Look at SAP’s JT Malorgio. He’s a great example of what it looks like to challenge employees and watch them grow into new and exciting positions. In 2021, he took on a new role in our team as an Enterprise Architect. It’s a highly coveted technical role typically filled by folks with decades of domain experience and know-how. But JT is a dynamic individual with a history in storytelling. So, we decided to take a chance on him largely because we felt he would take a unique approach to the role and be able to quickly pick up and learn some of the other elements. Before long, he was collaborating in lockstep with his teammates - former tech CIOs, IT VPs, chief architects, and more. And, eventually, JT found where he fit in. Ultimately, JT was able to use his expertise in storytelling to help other enterprise architects frame big-picture stories for customers. And, of course, he’s learned from them along the way, too.

His story is a great example of what we want to accomplish with our employees. We want them to embrace “why” and “why not” simultaneously, and we want them to be comfortable being exactly themselves. Because that’s who we want.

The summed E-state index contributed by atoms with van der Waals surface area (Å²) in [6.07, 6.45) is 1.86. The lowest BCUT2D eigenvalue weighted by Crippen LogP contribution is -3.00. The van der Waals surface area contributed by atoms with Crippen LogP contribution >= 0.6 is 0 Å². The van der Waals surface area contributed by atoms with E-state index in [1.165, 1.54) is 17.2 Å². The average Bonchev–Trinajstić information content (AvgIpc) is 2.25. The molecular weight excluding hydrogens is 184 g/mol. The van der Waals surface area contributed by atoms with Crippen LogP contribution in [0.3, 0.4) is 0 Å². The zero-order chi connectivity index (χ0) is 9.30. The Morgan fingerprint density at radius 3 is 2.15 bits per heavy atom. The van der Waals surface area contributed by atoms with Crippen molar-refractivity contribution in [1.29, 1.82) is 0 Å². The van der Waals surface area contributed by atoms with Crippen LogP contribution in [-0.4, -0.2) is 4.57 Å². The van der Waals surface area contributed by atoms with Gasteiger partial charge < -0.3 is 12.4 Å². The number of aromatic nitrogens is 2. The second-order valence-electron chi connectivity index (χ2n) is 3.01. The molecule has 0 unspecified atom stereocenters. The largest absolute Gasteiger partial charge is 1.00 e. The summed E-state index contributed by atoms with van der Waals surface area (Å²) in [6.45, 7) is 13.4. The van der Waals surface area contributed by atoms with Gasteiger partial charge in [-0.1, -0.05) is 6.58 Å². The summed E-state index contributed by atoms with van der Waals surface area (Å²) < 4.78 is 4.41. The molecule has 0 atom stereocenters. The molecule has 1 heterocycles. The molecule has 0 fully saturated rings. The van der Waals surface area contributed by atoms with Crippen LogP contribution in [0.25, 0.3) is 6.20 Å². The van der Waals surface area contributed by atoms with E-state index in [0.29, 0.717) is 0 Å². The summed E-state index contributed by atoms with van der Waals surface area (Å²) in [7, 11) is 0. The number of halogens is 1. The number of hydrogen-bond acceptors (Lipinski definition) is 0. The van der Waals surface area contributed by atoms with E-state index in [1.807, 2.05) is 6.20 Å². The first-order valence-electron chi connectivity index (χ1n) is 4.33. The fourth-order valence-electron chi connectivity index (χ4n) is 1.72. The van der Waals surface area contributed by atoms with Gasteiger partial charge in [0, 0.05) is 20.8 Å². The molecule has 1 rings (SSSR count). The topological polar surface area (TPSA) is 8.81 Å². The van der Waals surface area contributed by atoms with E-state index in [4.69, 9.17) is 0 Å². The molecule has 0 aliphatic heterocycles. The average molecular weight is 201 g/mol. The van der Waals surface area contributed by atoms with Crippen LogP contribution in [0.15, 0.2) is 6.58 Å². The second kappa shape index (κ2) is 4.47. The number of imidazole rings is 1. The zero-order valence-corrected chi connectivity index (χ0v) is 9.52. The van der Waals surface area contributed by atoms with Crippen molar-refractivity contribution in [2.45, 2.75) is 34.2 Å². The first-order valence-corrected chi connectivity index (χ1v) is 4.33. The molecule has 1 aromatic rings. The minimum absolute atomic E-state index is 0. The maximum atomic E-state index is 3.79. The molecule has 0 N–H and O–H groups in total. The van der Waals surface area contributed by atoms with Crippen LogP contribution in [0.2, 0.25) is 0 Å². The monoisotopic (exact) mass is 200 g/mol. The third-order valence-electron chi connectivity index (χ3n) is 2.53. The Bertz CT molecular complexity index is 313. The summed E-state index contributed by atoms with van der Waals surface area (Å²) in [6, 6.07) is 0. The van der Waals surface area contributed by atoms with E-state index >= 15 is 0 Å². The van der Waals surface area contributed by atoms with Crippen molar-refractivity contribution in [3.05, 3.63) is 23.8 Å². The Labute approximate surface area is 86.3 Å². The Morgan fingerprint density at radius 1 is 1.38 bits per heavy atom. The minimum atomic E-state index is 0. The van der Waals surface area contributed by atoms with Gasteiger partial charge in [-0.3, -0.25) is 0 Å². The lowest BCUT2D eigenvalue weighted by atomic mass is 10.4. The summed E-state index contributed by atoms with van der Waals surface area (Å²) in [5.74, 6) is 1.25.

At SAP, our business sits at the intersection of people, processes, and technology. And in today’s day and age, we won’t succeed without all three working in concert.

We have to make sure we’re constantly exploring, analyzing, and evolving our understanding of how to build and lead our people. Our SAP workforce is exceptional because we focus on building cohesive teams, driving cross pollination and collaboration, and extracting value from all of our talent — regardless of age or background. Everywhere you look, you’ll see high performers and top talent.

That, in the end, is how the Great Resignation will become the Great Response — and, ultimately, a great success.

The SHRM Blog does not accept solicitation for guest posts.

Add new comment

Please enter the text you see in the image below: